Monday, February 27, 2017



The Niagara Mohawk Building in Syracuse, New York.

It is a steel frame and masonry building constructed in a ziggurat form with a seven-story tower at the center of its east-west axis. Its exterior sheathing includes brick and cast stone, black glass, and chrome. In the center of the tower above the sixth floor is a stainless steel sculpture 28 feet high and 20 feet across. The piece, "The Spirit of Light" (also known as "The Spirit of Energy"), was designed by Clayton B. Frye. It was fabricated by Mackwirth Brothers of Buffalo using a stainless steel alloy developed by the Crucible Steel company in Solvay, New York. It is believed to be the first time such steel was used on a building. The sculpture was installed by Joseph Cashier & Sons of Syracuse.

Construction of the building was begun in late 1930 and completed in 1932. It is often called an Art Deco masterpiece.

It's not clear who the architect was. We know that the firm of Bley & Lyman of Buffalo was given the commission. Some sources say co-owner Duane Lyman was the primary architect, others that it was Bley & Lyman staff architect William Lansing. Others say it was Syracuse architect Melvin King, although this seems unlikely.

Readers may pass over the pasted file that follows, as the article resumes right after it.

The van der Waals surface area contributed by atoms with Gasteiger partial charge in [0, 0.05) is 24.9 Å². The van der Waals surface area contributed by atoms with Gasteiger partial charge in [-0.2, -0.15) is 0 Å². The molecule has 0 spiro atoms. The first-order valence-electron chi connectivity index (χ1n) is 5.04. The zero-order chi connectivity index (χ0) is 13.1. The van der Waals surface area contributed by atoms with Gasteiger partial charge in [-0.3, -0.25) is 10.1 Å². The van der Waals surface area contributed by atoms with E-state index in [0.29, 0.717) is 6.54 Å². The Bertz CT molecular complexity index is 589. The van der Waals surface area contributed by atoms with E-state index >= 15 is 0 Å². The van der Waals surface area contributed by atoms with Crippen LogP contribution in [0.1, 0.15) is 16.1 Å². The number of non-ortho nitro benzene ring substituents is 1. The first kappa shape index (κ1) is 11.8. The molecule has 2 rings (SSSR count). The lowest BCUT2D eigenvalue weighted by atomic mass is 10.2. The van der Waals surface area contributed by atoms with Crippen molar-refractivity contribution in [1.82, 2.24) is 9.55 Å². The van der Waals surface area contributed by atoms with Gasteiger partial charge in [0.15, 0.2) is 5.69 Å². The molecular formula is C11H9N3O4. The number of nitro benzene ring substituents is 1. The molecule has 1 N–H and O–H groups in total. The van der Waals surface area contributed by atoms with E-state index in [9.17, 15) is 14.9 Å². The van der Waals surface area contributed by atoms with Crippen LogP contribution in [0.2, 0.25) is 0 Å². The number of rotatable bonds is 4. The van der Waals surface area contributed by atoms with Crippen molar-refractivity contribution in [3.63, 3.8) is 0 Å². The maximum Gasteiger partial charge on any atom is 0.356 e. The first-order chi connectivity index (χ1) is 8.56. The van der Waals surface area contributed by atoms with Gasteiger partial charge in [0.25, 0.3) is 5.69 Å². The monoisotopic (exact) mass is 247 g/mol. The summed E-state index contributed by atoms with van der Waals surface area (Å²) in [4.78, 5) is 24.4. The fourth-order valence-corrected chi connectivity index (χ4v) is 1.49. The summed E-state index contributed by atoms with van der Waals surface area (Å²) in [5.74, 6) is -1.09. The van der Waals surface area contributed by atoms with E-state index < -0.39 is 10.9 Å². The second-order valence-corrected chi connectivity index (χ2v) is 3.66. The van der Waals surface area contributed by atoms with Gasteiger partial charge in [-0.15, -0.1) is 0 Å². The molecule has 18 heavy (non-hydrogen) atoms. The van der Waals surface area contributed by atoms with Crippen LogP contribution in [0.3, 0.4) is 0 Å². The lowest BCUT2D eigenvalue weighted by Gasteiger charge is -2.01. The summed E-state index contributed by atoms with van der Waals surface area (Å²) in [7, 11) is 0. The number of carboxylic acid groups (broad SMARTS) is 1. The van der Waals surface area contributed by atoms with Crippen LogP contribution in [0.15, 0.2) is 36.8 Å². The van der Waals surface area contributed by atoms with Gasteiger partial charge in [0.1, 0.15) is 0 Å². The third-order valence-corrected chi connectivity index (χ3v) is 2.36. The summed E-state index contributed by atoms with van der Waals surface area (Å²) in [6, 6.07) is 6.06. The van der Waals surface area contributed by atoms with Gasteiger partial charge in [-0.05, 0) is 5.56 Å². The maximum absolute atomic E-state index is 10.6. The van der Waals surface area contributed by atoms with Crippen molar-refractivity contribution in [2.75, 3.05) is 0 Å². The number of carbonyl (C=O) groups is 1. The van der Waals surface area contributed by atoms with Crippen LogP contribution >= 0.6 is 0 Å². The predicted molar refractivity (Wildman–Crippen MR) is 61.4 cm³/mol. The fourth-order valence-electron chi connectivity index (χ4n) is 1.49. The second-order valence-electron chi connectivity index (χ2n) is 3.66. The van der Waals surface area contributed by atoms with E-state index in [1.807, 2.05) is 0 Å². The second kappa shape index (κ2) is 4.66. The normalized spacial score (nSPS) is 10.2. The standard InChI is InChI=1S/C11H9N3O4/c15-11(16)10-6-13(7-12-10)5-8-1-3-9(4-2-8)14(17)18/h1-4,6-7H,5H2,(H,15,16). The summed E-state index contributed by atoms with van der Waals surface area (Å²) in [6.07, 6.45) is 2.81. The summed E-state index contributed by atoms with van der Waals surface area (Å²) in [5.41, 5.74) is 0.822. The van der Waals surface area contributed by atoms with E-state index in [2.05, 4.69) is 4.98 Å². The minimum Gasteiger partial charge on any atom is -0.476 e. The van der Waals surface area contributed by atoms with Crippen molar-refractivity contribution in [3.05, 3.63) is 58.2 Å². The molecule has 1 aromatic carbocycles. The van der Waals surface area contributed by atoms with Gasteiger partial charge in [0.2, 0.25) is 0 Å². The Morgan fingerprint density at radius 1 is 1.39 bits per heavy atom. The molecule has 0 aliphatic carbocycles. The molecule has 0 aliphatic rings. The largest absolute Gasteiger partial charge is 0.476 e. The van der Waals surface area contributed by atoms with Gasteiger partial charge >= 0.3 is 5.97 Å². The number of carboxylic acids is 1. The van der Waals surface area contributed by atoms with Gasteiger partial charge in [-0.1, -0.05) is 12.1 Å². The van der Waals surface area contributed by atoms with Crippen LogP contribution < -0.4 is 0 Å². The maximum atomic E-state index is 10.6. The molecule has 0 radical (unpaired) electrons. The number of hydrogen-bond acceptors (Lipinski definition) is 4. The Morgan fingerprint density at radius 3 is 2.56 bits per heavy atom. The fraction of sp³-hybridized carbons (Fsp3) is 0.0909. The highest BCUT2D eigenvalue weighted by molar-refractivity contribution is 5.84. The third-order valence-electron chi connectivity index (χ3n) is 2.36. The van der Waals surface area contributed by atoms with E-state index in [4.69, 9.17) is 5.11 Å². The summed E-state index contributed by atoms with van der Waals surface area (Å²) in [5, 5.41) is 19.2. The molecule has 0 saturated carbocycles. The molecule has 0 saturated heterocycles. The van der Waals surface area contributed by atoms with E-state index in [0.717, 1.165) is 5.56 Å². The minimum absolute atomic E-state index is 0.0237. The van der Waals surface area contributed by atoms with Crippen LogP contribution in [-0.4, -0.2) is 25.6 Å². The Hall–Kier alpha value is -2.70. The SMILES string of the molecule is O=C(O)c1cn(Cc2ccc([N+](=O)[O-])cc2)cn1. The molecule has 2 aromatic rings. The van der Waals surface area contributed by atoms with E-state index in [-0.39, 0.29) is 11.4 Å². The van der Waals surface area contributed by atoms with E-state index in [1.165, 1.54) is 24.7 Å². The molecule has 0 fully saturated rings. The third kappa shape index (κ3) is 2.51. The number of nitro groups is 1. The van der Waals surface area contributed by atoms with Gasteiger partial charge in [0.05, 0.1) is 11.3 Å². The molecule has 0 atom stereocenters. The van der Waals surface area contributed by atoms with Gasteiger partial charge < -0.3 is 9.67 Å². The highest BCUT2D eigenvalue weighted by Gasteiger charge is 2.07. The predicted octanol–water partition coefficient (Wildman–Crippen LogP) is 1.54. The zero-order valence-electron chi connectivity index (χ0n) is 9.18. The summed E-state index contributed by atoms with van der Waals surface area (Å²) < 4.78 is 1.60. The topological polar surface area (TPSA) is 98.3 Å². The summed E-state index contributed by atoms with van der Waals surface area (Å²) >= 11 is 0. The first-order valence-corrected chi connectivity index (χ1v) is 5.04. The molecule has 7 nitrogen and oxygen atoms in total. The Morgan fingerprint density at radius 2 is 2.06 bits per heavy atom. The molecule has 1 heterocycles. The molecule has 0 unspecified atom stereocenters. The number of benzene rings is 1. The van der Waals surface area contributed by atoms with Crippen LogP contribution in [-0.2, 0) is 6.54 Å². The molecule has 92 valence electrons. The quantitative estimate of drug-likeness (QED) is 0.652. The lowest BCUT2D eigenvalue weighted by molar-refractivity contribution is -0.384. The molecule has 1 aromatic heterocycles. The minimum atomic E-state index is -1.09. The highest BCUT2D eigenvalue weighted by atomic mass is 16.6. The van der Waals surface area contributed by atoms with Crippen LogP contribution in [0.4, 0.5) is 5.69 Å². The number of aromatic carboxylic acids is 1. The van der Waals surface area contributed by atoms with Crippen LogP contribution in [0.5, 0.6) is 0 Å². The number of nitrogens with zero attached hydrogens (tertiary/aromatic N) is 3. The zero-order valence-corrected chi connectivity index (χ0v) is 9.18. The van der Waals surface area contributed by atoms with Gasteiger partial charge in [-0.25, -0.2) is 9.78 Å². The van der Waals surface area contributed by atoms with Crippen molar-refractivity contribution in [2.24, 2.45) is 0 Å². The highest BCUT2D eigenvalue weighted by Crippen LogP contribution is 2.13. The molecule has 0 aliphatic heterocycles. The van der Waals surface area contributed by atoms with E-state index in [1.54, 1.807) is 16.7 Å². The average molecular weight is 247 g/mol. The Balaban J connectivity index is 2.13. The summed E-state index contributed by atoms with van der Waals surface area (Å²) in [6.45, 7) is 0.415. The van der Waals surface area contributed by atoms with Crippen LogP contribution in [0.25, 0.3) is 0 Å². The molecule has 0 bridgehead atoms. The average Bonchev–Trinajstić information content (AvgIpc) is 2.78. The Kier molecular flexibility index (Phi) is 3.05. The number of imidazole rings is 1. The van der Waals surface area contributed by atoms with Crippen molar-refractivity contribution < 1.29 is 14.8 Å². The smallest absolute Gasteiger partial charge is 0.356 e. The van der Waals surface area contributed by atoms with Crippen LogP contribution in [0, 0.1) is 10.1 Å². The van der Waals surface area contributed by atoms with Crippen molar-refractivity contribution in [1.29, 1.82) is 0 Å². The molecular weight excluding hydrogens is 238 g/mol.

The building's striking lighting was highly innovative. Helium lights (invented in 1911) supplement conventional incandescent lamps in dozens of locations. Floodlights concealed in the facade single out the head of "The Spirit of Light", while others skim the statue's wings. But the most unusual feature was in the comers and the center panels of the tower. The architects designed narrow, vertical rooms walled with tons of heat-resistant glass. Several thousand-watts floodlights were placed in each "room", making them glow at night like enormous jewels. The panels get so hot that the first drops of rain sizzle when they hit the glass.

Four sand-blasted vitrolite murals are displayed on the walls of the lobby. Vitrolite, also known as "Carrara glass", "Sani Onyx", "Sani Rox", "vitreous marble", "structural glass", and "pigmented structural glass", was invented in 1900 by the Marietta Manufacturing Co. It's not glass, but a ceramic material. It's fused at 3,000F, rolled into a slab, annealed, toughened, and fire-polished. It has the reflectivity of glass, but the toughness of stone. (Its crushing strength is about 40 percent greater than marble.) These four murals depict "Illumination", "Transmission", "Generation" and "Gas". The illustrator's name is lost. The images were sandblasted into the vitrolite, and then painted. They were manufactured by the Ettlinger Co. of Buffalo.








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